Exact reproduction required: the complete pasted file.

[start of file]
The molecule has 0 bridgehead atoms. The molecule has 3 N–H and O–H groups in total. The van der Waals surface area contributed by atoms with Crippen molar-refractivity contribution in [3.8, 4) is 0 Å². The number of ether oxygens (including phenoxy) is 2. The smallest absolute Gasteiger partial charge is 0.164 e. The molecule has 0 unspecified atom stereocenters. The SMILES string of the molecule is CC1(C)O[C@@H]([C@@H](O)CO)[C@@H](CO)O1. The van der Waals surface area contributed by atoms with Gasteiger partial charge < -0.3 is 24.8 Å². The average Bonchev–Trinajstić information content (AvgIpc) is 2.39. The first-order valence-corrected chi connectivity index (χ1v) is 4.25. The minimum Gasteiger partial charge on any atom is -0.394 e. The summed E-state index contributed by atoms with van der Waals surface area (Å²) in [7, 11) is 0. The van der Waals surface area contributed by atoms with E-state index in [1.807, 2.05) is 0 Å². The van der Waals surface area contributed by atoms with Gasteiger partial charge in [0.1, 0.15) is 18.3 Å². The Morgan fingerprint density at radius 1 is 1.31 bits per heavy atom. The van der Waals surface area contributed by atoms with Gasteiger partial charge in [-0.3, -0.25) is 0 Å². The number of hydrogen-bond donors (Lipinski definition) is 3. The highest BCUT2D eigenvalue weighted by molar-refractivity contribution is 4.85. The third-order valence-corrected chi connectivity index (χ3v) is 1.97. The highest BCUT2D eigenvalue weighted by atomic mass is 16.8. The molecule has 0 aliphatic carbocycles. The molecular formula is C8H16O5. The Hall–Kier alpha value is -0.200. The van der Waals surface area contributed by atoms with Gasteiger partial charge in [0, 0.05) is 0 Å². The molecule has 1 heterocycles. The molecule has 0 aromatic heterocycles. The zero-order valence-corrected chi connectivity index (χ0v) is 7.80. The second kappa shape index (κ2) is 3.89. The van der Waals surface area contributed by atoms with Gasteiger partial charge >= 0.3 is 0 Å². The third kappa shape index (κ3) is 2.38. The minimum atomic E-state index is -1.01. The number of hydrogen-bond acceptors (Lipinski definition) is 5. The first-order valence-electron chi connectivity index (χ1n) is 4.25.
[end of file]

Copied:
The molecule has 0 bridgehead atoms. The molecule has 3 N–H and O–H groups in total. The van der Waals surface area contributed by atoms with Crippen molar-refractivity contribution in [3.8, 4) is 0 Å². The number of ether oxygens (including phenoxy) is 2. The smallest absolute Gasteiger partial charge is 0.164 e. The molecule has 0 unspecified atom stereocenters. The SMILES string of the molecule is CC1(C)O[C@@H]([C@@H](O)CO)[C@@H](CO)O1. The van der Waals surface area contributed by atoms with Gasteiger partial charge < -0.3 is 24.8 Å². The average Bonchev–Trinajstić information content (AvgIpc) is 2.39. The first-order valence-corrected chi connectivity index (χ1v) is 4.25. The minimum Gasteiger partial charge on any atom is -0.394 e. The summed E-state index contributed by atoms with van der Waals surface area (Å²) in [7, 11) is 0. The van der Waals surface area contributed by atoms with E-state index in [1.807, 2.05) is 0 Å². The van der Waals surface area contributed by atoms with Gasteiger partial charge in [0.1, 0.15) is 18.3 Å². The Morgan fingerprint density at radius 1 is 1.31 bits per heavy atom. The van der Waals surface area contributed by atoms with Gasteiger partial charge in [-0.3, -0.25) is 0 Å². The number of hydrogen-bond donors (Lipinski definition) is 3. The highest BCUT2D eigenvalue weighted by molar-refractivity contribution is 4.85. The third-order valence-corrected chi connectivity index (χ3v) is 1.97. The highest BCUT2D eigenvalue weighted by atomic mass is 16.8. The molecule has 0 aliphatic carbocycles. The molecular formula is C8H16O5. The Hall–Kier alpha value is -0.200. The van der Waals surface area contributed by atoms with Gasteiger partial charge in [0, 0.05) is 0 Å². The molecule has 1 heterocycles. The molecule has 0 aromatic heterocycles. The zero-order valence-corrected chi connectivity index (χ0v) is 7.80. The second kappa shape index (κ2) is 3.89. The van der Waals surface area contributed by atoms with Gasteiger partial charge >= 0.3 is 0 Å². The third kappa shape index (κ3) is 2.38. The minimum atomic E-state index is -1.01. The number of hydrogen-bond acceptors (Lipinski definition) is 5. The first-order valence-electron chi connectivity index (χ1n) is 4.25.